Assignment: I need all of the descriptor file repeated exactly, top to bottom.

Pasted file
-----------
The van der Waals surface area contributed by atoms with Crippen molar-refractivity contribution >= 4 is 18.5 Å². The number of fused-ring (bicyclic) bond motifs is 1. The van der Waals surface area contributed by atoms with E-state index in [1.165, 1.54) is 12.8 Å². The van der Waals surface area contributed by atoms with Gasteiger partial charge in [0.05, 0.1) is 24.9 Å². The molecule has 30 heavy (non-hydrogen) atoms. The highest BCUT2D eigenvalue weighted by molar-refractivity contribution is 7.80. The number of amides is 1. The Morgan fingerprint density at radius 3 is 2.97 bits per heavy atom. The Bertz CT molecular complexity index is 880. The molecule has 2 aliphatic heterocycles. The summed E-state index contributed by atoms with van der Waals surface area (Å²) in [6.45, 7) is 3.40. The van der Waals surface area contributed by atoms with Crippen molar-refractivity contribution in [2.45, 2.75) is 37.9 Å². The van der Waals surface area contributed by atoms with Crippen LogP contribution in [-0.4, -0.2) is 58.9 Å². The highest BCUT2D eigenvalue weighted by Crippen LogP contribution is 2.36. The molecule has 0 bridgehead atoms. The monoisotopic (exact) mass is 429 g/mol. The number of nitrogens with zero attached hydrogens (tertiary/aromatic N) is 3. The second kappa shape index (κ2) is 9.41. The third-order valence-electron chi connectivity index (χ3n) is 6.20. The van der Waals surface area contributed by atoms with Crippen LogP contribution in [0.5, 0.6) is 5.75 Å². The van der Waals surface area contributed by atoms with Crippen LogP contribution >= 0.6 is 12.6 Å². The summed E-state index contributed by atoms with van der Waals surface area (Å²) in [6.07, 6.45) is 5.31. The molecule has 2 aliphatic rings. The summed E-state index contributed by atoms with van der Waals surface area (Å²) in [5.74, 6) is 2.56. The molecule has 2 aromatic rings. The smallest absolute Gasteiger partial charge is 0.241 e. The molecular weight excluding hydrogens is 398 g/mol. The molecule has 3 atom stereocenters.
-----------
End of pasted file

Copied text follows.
The van der Waals surface area contributed by atoms with Crippen molar-refractivity contribution >= 4 is 18.5 Å². The number of fused-ring (bicyclic) bond motifs is 1. The van der Waals surface area contributed by atoms with E-state index in [1.165, 1.54) is 12.8 Å². The van der Waals surface area contributed by atoms with Gasteiger partial charge in [0.05, 0.1) is 24.9 Å². The molecule has 30 heavy (non-hydrogen) atoms. The highest BCUT2D eigenvalue weighted by molar-refractivity contribution is 7.80. The number of amides is 1. The Morgan fingerprint density at radius 3 is 2.97 bits per heavy atom. The Bertz CT molecular complexity index is 880. The molecule has 2 aliphatic heterocycles. The summed E-state index contributed by atoms with van der Waals surface area (Å²) in [6.45, 7) is 3.40. The van der Waals surface area contributed by atoms with Crippen molar-refractivity contribution in [2.45, 2.75) is 37.9 Å². The van der Waals surface area contributed by atoms with Crippen LogP contribution in [-0.4, -0.2) is 58.9 Å². The highest BCUT2D eigenvalue weighted by Crippen LogP contribution is 2.36. The molecule has 0 bridgehead atoms. The monoisotopic (exact) mass is 429 g/mol. The number of nitrogens with zero attached hydrogens (tertiary/aromatic N) is 3. The second kappa shape index (κ2) is 9.41. The third-order valence-electron chi connectivity index (χ3n) is 6.20. The van der Waals surface area contributed by atoms with Crippen LogP contribution in [0.5, 0.6) is 5.75 Å². The van der Waals surface area contributed by atoms with Crippen LogP contribution >= 0.6 is 12.6 Å². The summed E-state index contributed by atoms with van der Waals surface area (Å²) in [6.07, 6.45) is 5.31. The molecule has 2 aliphatic rings. The summed E-state index contributed by atoms with van der Waals surface area (Å²) in [5.74, 6) is 2.56. The molecule has 2 aromatic rings. The smallest absolute Gasteiger partial charge is 0.241 e. The molecular weight excluding hydrogens is 398 g/mol. The molecule has 3 atom stereocenters.